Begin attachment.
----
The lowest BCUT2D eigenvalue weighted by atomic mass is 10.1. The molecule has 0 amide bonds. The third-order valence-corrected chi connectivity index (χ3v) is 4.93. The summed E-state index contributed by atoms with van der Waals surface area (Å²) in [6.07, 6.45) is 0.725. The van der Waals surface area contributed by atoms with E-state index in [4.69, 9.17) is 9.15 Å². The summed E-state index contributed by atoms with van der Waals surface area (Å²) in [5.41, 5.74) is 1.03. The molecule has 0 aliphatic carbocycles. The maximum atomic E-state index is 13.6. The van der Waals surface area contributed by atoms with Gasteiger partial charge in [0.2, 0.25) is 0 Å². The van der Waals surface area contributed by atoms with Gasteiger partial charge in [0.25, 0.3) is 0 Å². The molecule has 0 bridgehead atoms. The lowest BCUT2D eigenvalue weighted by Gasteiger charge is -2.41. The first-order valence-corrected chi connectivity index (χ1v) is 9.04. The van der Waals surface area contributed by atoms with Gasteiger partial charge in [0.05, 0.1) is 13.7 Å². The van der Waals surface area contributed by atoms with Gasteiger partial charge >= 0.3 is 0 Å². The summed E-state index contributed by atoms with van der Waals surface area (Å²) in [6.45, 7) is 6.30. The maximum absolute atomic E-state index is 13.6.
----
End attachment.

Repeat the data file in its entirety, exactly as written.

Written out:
The lowest BCUT2D eigenvalue weighted by atomic mass is 10.1. The molecule has 0 amide bonds. The third-order valence-corrected chi connectivity index (χ3v) is 4.93. The summed E-state index contributed by atoms with van der Waals surface area (Å²) in [6.07, 6.45) is 0.725. The van der Waals surface area contributed by atoms with E-state index in [4.69, 9.17) is 9.15 Å². The summed E-state index contributed by atoms with van der Waals surface area (Å²) in [5.41, 5.74) is 1.03. The molecule has 0 aliphatic carbocycles. The maximum atomic E-state index is 13.6. The van der Waals surface area contributed by atoms with Gasteiger partial charge in [0.2, 0.25) is 0 Å². The van der Waals surface area contributed by atoms with Gasteiger partial charge in [0.25, 0.3) is 0 Å². The molecule has 0 bridgehead atoms. The lowest BCUT2D eigenvalue weighted by Gasteiger charge is -2.41. The first-order valence-corrected chi connectivity index (χ1v) is 9.04. The van der Waals surface area contributed by atoms with Gasteiger partial charge in [0.05, 0.1) is 13.7 Å². The van der Waals surface area contributed by atoms with Gasteiger partial charge >= 0.3 is 0 Å². The summed E-state index contributed by atoms with van der Waals surface area (Å²) in [6.45, 7) is 6.30. The maximum absolute atomic E-state index is 13.6.